Earlier this year, Netflix CEO Reed Hastings spoke passionately about expanding the streaming service’s international sphere of influence. Specifically, he highlighted India as an untapped market with great potential due to its developing internet technologies, going so far as to say that the “next 100 million [subscribers]” will come from the country. After the company’s underwhelming Q2 numbers, in which it added just 4.5 million overseas customers, now would be a good time to start making that push.
Netflix’s stock fell more than 14 points last month due to some soft growth after it missed its subscriber addition projections for the first time in five quarters. Though the company remains in a top position—Netflix stock is trading at $340.32 per share, and its market cap is currently just south of $148 billion—the global market beckons for further ascension.
According to The Hollywood Reporter, the streaming service has now acquired worldwide streaming rights to Indian drama Garbage, a movie directed by Q (Qaushiq Mukherjee) that was the only Indian feature to premiere at the Berlin Film Festival this year. Netflix previously picked up Q’s 2016 feature, Brahman Naman, after it debuted at Sundance. It was the first Asian original the platform ever acquired.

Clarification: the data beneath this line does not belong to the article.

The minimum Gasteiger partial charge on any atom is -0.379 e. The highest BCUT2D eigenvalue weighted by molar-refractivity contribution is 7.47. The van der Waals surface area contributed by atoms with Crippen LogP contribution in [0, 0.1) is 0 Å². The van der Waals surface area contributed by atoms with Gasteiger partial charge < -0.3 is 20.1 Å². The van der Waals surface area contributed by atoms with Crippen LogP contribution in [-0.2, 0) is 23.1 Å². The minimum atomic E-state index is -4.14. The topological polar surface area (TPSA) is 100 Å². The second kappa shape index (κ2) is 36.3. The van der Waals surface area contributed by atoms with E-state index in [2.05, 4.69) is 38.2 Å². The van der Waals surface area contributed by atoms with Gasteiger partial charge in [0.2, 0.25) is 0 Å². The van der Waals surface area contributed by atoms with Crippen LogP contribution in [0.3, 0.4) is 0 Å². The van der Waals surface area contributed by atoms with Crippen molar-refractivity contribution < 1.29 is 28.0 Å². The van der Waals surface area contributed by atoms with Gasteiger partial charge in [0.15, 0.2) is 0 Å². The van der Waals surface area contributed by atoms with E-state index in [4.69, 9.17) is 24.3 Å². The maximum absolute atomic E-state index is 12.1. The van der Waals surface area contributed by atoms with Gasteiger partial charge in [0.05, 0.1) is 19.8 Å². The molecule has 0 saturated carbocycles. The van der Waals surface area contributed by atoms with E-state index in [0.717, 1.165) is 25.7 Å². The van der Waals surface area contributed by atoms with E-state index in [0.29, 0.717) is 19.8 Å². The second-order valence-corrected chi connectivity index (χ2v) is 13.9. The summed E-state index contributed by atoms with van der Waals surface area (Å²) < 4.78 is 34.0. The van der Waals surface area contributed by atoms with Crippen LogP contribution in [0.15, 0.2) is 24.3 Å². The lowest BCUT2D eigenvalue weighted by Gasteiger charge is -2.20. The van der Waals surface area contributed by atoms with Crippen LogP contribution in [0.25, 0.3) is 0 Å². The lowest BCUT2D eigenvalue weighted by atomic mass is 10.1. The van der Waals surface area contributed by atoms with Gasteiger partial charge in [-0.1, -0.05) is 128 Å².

Garbage follows Phanishwar (Tanmay Dhanania), “a fanatic online troll and a taxi driver in Goa who meets Rami (Trimala Adhikari), who is escaping the humiliation of revenge porn.” Phanishwar develops a dangerous fondness for Rami, and she eventually takes Phanishwar hostage and uncovers deadly secrets about him and the mysterious woman that he has enslaved at home, Nanaam (Satarupa Das).
“Having Garbage up on Netflix means my audience around the world will be able to watch the film,” Q said in a statement, per the outlet. “It will be very exciting to see the impact of this release in a climate of hate and repression.” Q has already built up a reputation as a boundary-pushing director with a propensity for provocative material.
Netflix has seen a decline in overseas subscriber growth in each of the last four quarters as its domestic expansion reaches a bit of a plateau. At the end of last year, Netflix reportedly held just 500,000 paid subscribers in India, the world’s fastest-growing internet market, due to its pricing structure. Given the lower prices offered by local player Eros Now and Amazon, not to mention the looming competition from YouTube, Netflix will likely need to alter its approach.
This isn’t lost on the streaming giant. Though CFO David Wells departed the company last week, he did say on the last earnings call that Netflix is open to adjusting its price structure to attract more consumers in the region. Reflecting India’s economic landscape while appealing to the market with homegrown films such as Garbage is a good first step.